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I'm so sorry not to rate this higher, but it didn't work out very well for me. I liked the idea of serving in the eggplant shell, but it was too soft to hold up....that wasn't a big deal though. I use all of these ingredients very often which is what drew me to trying this, however I missed that usual addition of garlic & ginger that you normally see in a curry. The biggest thing for me was the amount of small bits to chew through in the finished product with so many mustard seeds, eggplant seeds and the dried coconut. So I'd agree with Gandalf the White about maybe leaving the coconut out next time. Of course it's all personal preference...I think with a few tweaks I'd find this one a keeper too.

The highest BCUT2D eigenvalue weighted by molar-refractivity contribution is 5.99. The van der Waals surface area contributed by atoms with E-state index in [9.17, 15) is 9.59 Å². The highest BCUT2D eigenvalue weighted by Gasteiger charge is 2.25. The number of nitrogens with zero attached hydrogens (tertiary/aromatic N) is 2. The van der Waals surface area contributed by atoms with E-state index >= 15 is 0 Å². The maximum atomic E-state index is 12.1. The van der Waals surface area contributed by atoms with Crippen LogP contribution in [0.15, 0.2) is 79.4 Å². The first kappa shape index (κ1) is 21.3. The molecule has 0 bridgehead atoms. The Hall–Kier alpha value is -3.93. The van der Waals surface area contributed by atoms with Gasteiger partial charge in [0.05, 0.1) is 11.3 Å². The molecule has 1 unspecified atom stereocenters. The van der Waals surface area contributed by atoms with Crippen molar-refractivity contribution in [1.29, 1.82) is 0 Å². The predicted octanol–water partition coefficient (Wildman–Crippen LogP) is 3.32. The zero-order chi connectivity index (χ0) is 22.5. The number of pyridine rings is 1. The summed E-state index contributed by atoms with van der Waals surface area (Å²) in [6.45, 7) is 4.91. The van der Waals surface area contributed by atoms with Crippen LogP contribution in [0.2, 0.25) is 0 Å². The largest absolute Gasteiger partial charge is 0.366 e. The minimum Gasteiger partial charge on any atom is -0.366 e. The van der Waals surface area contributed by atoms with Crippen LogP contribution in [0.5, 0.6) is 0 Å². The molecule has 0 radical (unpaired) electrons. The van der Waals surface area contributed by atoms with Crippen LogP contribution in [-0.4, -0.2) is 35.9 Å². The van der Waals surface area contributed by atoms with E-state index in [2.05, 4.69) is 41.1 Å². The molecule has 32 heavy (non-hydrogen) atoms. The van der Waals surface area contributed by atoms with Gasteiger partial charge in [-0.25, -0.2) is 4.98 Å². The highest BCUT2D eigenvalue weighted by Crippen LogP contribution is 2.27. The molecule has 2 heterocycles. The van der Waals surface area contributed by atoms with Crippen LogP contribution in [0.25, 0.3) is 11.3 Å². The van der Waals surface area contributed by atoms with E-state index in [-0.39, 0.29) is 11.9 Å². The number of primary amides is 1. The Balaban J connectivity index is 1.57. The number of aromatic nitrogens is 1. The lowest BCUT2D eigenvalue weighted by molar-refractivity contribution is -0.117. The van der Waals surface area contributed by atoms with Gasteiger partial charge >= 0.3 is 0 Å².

Since the ingredients in this recipe remind me of one of my favorite Indian dishes, I selected it for the Fall contest ... and I wasn't disappointed. There is a little bit of work: it's a two step recipe in which the eggplant is roasted, the flesh removed and made into a filling, and the eggplant shells then filled and used to serve the dish. Can be as elegant or as informal as you like. I'm not a coconut fan and would leave it out next time, but my kids both loved it with coconut and would definitely vote to keep it. They both had seconds -- that's a real vote!! I made the recipe exactly as written, using a commercially prepared mild curry powder. Clearly, once you've made it, you can adjust the spices to your own taste and tolerance. As made, a little heat was noticeable, but no one had any discomfort over the spiciness of the dish. The author clearly points out that the chef needs to monitor the saltiness of the eggplant in the production. If you use the small oriental eggplant (eg, Japanese egglant or the Asian round eggplant), you may not need to use salt to draw out the water from the eggplant. Definitely a keeper recipe. Can be made on a weeknight after work. Thanks, Vegan4TheWin, for sharing this with us! Made for PAC Fall 2008. Photos pending.